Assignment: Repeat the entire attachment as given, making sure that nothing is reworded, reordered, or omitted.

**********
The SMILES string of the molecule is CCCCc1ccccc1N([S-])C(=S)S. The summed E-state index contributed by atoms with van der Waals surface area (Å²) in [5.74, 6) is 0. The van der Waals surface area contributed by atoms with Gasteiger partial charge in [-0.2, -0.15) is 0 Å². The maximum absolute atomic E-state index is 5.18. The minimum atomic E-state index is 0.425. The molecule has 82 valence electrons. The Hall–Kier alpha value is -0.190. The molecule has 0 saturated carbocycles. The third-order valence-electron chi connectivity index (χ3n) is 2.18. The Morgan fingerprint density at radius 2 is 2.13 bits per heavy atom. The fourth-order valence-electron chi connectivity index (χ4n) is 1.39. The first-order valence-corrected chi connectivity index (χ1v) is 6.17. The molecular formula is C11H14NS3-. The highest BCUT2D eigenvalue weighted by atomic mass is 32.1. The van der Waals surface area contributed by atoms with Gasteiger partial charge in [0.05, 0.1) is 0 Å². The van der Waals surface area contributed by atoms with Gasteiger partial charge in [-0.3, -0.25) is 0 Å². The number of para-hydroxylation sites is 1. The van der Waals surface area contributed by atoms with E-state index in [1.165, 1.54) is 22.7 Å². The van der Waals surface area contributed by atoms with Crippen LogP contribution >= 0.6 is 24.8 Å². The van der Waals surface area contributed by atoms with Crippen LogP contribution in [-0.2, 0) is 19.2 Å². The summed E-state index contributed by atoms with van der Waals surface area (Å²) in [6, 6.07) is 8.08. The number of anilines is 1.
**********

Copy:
The SMILES string of the molecule is CCCCc1ccccc1N([S-])C(=S)S. The summed E-state index contributed by atoms with van der Waals surface area (Å²) in [5.74, 6) is 0. The van der Waals surface area contributed by atoms with Gasteiger partial charge in [-0.2, -0.15) is 0 Å². The maximum absolute atomic E-state index is 5.18. The minimum atomic E-state index is 0.425. The molecule has 82 valence electrons. The Hall–Kier alpha value is -0.190. The molecule has 0 saturated carbocycles. The third-order valence-electron chi connectivity index (χ3n) is 2.18. The Morgan fingerprint density at radius 2 is 2.13 bits per heavy atom. The fourth-order valence-electron chi connectivity index (χ4n) is 1.39. The first-order valence-corrected chi connectivity index (χ1v) is 6.17. The molecular formula is C11H14NS3-. The highest BCUT2D eigenvalue weighted by atomic mass is 32.1. The van der Waals surface area contributed by atoms with Gasteiger partial charge in [0.05, 0.1) is 0 Å². The van der Waals surface area contributed by atoms with Gasteiger partial charge in [-0.3, -0.25) is 0 Å². The number of para-hydroxylation sites is 1. The van der Waals surface area contributed by atoms with E-state index in [1.165, 1.54) is 22.7 Å². The van der Waals surface area contributed by atoms with Crippen LogP contribution >= 0.6 is 24.8 Å². The van der Waals surface area contributed by atoms with Crippen LogP contribution in [-0.2, 0) is 19.2 Å². The summed E-state index contributed by atoms with van der Waals surface area (Å²) in [6, 6.07) is 8.08. The number of anilines is 1.